12. [12] T. Kuroda, S. Yamada, and K. Terada, “Influence of Relationship between Agents’ Appearance and Behaviors to Buying Motivation in Online Shopping,” The Japanese Society for Artificial Intelligence, Vol.31, No.2, pp. 1-11, 2016.
  13. [13] N. Nakazato, S. Yoshida, S. Sakurai, T. Narumi, T. Tanikawa, and M. Hirose, “Smart Face: Enhancing Creativity During Video Conferences using Real-time Facial Deformation,” Proc. of the 17th ACM Conf. on Computer Supported Cooperative Work and Social Computing (CSCW2014), pp. 75-83. 2014.
  14. [14] E. T. Hall, “The Hidden Dimension,” Anchor Books, 1966.
  15. [15] T. Sakamoto and Y. Takeuchi, “Simulation of Spatial Behavior Based on an Agent Model in Human-Agent Initial Interaction,” Proc. of the 6th Int. Conf. on Human-Agent Interaction (HAI’18), New York, NY, USA, pp. 310-317, 2018.
  16. [16] C. J. Cascio, D. Moore, and F. McGlone, “Social touch and human development,” Developmental Cognitive Neuroscience, Vol.35, 2019, pp. 5-11, 2019.
  17. [17] P. A. Andersen and K. Leibowitz, “The development and nature of the construct touch avoidance,” Environmental Psychology and Nonverbal Behavior, Vol.3, No.2, pp. 89-106, 1978.
  18. [18] B. Major, A. M. Schmidlin, and L. Williams, “Gender patterns in social touch: The impact of setting and age,” J. of Personality and Social Psychology, Vol.58, No.4, pp. 634-643, 1990.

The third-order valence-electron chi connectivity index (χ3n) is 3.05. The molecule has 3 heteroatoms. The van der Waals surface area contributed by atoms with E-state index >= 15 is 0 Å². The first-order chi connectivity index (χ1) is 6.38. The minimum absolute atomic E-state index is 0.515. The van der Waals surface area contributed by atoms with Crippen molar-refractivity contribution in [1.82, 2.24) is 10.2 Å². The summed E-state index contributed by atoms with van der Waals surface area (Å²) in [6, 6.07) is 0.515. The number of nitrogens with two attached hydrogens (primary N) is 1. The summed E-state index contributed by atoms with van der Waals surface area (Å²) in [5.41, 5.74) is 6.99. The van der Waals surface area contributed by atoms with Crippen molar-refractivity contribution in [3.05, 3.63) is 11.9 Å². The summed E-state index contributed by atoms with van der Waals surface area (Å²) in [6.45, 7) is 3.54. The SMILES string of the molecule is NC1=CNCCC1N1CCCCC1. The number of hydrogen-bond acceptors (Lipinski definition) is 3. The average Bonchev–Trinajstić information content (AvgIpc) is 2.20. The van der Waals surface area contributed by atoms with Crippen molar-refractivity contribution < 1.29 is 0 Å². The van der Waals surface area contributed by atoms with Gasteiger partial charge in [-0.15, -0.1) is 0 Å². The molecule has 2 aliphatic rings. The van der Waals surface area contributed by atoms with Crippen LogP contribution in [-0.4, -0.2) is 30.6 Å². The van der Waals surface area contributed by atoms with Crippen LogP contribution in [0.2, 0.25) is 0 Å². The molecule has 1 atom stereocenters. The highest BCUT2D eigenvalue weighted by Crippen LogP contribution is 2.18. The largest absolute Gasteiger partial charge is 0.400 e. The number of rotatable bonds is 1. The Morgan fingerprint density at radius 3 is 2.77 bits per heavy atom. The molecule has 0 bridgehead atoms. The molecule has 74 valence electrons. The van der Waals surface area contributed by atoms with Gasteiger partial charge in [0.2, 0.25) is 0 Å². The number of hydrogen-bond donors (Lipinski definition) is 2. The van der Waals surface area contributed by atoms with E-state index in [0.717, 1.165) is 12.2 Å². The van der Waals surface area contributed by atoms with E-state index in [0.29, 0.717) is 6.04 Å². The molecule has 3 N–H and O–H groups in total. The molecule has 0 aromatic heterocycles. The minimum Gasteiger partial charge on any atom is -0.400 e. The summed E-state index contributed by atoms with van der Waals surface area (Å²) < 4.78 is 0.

19. [19] R. Heslin, T. D. Nguyen, and M. L. Nguyen, “Meaning of touch: The case of touch from a stranger or same sex person,” J. of Nonverbal Behavior, Vol.7, No.3, pp. 147-157, 1983.
  20. [20] A. Haans and I. Wijnand, “Mediated social touch: a review of current research and future directions,” Virtual Reality, Vol.9, pp. 149-159, 2006.
  21. [21] A. Kotranza, B. Lok, C. M. Pugh, and D. S. Lind, “Virtual humans that touch back: enhancing nonverbal communication with virtual humans through bidirectional touch,” 2009 IEEE Virtual Reality Conf., pp. 175-178, 2009.
  22. [22] K. Suzuki, M. Yokoyama, Y. Kionshita, T. Mochizuki, T. Yamada, S. Sakurai, T. Narumi, T. Tanikawa, and M. Hirose, “Gender-impression modification enhances the effect of mediated social touch between persons of the same gender,” Augmented Human Research, Vol.1, Article No.2, 2016.